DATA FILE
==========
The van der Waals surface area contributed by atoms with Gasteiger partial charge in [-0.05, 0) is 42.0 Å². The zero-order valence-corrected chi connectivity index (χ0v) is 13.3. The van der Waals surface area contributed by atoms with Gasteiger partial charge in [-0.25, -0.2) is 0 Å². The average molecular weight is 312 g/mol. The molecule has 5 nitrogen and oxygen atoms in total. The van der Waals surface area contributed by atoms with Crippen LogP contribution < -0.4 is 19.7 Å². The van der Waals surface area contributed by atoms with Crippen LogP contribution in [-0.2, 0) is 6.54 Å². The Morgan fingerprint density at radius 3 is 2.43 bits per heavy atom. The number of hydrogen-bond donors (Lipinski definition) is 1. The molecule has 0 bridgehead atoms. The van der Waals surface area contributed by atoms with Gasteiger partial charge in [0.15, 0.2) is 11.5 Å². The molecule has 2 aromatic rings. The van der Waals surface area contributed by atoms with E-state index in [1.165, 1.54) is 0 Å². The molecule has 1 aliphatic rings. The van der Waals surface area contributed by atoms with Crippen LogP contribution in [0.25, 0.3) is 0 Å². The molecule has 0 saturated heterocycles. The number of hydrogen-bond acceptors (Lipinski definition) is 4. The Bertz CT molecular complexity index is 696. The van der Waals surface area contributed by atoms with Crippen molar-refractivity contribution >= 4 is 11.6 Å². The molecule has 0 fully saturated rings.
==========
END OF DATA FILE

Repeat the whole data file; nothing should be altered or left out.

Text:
The van der Waals surface area contributed by atoms with Gasteiger partial charge in [-0.05, 0) is 42.0 Å². The zero-order valence-corrected chi connectivity index (χ0v) is 13.3. The van der Waals surface area contributed by atoms with Gasteiger partial charge in [-0.25, -0.2) is 0 Å². The average molecular weight is 312 g/mol. The molecule has 5 nitrogen and oxygen atoms in total. The van der Waals surface area contributed by atoms with Crippen LogP contribution < -0.4 is 19.7 Å². The van der Waals surface area contributed by atoms with Crippen LogP contribution in [-0.2, 0) is 6.54 Å². The Morgan fingerprint density at radius 3 is 2.43 bits per heavy atom. The number of hydrogen-bond donors (Lipinski definition) is 1. The molecule has 0 bridgehead atoms. The van der Waals surface area contributed by atoms with Gasteiger partial charge in [0.15, 0.2) is 11.5 Å². The molecule has 2 aromatic rings. The van der Waals surface area contributed by atoms with E-state index in [1.165, 1.54) is 0 Å². The molecule has 1 aliphatic rings. The van der Waals surface area contributed by atoms with Crippen LogP contribution in [0.25, 0.3) is 0 Å². The molecule has 0 saturated heterocycles. The number of hydrogen-bond acceptors (Lipinski definition) is 4. The Bertz CT molecular complexity index is 696. The van der Waals surface area contributed by atoms with Crippen molar-refractivity contribution >= 4 is 11.6 Å². The molecule has 0 fully saturated rings.